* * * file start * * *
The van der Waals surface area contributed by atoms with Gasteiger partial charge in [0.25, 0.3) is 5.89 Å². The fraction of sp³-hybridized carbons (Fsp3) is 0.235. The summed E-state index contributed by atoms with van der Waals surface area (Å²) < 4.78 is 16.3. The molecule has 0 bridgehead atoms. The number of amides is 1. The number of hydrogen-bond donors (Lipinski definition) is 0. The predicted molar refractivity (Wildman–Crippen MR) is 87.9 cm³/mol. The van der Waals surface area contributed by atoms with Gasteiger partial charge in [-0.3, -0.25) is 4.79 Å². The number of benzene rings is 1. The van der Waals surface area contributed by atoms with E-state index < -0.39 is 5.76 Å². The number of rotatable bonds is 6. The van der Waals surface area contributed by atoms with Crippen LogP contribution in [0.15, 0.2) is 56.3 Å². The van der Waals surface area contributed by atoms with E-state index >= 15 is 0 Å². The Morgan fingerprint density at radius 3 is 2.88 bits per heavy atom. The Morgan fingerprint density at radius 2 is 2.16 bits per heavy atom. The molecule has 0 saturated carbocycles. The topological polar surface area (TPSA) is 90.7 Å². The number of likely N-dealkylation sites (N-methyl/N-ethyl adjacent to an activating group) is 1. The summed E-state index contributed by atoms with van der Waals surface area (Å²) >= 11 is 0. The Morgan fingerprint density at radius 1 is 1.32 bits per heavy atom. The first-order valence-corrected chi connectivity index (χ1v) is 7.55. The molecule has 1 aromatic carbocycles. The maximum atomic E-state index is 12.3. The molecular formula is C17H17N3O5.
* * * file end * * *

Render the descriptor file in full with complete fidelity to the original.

The van der Waals surface area contributed by atoms with Gasteiger partial charge in [0.25, 0.3) is 5.89 Å². The fraction of sp³-hybridized carbons (Fsp3) is 0.235. The summed E-state index contributed by atoms with van der Waals surface area (Å²) < 4.78 is 16.3. The molecule has 0 bridgehead atoms. The number of amides is 1. The number of hydrogen-bond donors (Lipinski definition) is 0. The predicted molar refractivity (Wildman–Crippen MR) is 87.9 cm³/mol. The van der Waals surface area contributed by atoms with Gasteiger partial charge in [-0.3, -0.25) is 4.79 Å². The number of benzene rings is 1. The van der Waals surface area contributed by atoms with E-state index < -0.39 is 5.76 Å². The number of rotatable bonds is 6. The van der Waals surface area contributed by atoms with Crippen LogP contribution in [0.15, 0.2) is 56.3 Å². The van der Waals surface area contributed by atoms with E-state index >= 15 is 0 Å². The Morgan fingerprint density at radius 3 is 2.88 bits per heavy atom. The Morgan fingerprint density at radius 2 is 2.16 bits per heavy atom. The molecule has 0 saturated carbocycles. The topological polar surface area (TPSA) is 90.7 Å². The number of likely N-dealkylation sites (N-methyl/N-ethyl adjacent to an activating group) is 1. The summed E-state index contributed by atoms with van der Waals surface area (Å²) >= 11 is 0. The Morgan fingerprint density at radius 1 is 1.32 bits per heavy atom. The first-order valence-corrected chi connectivity index (χ1v) is 7.55. The molecule has 1 aromatic carbocycles. The maximum atomic E-state index is 12.3. The molecular formula is C17H17N3O5.